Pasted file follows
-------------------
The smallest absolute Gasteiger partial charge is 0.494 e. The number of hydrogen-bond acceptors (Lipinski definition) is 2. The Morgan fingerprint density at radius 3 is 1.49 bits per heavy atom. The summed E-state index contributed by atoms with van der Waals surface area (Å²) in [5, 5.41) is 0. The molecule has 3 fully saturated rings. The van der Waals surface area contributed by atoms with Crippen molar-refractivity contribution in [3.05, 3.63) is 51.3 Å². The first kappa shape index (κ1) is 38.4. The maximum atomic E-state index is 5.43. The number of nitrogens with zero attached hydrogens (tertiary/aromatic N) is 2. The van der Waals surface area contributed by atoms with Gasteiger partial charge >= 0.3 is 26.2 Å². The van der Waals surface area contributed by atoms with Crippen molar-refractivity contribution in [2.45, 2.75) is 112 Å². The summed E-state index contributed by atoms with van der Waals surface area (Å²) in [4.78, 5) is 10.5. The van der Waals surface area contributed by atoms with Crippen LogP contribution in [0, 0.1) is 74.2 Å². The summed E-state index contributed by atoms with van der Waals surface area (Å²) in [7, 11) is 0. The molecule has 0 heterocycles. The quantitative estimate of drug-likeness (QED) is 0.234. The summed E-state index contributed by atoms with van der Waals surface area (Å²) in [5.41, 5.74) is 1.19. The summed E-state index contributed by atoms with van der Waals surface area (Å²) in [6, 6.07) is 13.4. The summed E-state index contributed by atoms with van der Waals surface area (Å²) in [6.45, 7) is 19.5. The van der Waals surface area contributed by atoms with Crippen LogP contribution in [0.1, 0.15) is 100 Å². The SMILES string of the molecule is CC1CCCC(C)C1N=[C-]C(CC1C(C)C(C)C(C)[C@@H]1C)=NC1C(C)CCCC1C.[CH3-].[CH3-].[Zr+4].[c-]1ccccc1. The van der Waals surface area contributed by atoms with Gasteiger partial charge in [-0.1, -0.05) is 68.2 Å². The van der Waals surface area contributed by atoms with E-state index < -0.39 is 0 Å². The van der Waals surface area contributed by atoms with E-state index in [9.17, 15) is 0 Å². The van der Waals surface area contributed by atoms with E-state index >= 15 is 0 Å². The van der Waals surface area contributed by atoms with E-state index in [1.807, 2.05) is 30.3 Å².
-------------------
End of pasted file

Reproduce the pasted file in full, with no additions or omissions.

The smallest absolute Gasteiger partial charge is 0.494 e. The number of hydrogen-bond acceptors (Lipinski definition) is 2. The Morgan fingerprint density at radius 3 is 1.49 bits per heavy atom. The summed E-state index contributed by atoms with van der Waals surface area (Å²) in [5, 5.41) is 0. The molecule has 3 fully saturated rings. The van der Waals surface area contributed by atoms with Crippen molar-refractivity contribution in [3.05, 3.63) is 51.3 Å². The first kappa shape index (κ1) is 38.4. The maximum atomic E-state index is 5.43. The number of nitrogens with zero attached hydrogens (tertiary/aromatic N) is 2. The van der Waals surface area contributed by atoms with Gasteiger partial charge >= 0.3 is 26.2 Å². The van der Waals surface area contributed by atoms with Crippen molar-refractivity contribution in [2.45, 2.75) is 112 Å². The summed E-state index contributed by atoms with van der Waals surface area (Å²) in [4.78, 5) is 10.5. The van der Waals surface area contributed by atoms with Crippen LogP contribution in [0, 0.1) is 74.2 Å². The summed E-state index contributed by atoms with van der Waals surface area (Å²) in [7, 11) is 0. The molecule has 0 heterocycles. The quantitative estimate of drug-likeness (QED) is 0.234. The summed E-state index contributed by atoms with van der Waals surface area (Å²) in [5.41, 5.74) is 1.19. The summed E-state index contributed by atoms with van der Waals surface area (Å²) in [6, 6.07) is 13.4. The summed E-state index contributed by atoms with van der Waals surface area (Å²) in [6.45, 7) is 19.5. The van der Waals surface area contributed by atoms with Crippen LogP contribution in [0.1, 0.15) is 100 Å². The SMILES string of the molecule is CC1CCCC(C)C1N=[C-]C(CC1C(C)C(C)C(C)[C@@H]1C)=NC1C(C)CCCC1C.[CH3-].[CH3-].[Zr+4].[c-]1ccccc1. The van der Waals surface area contributed by atoms with Gasteiger partial charge in [-0.1, -0.05) is 68.2 Å². The van der Waals surface area contributed by atoms with E-state index < -0.39 is 0 Å². The van der Waals surface area contributed by atoms with E-state index in [9.17, 15) is 0 Å². The van der Waals surface area contributed by atoms with E-state index >= 15 is 0 Å². The van der Waals surface area contributed by atoms with E-state index in [1.807, 2.05) is 30.3 Å².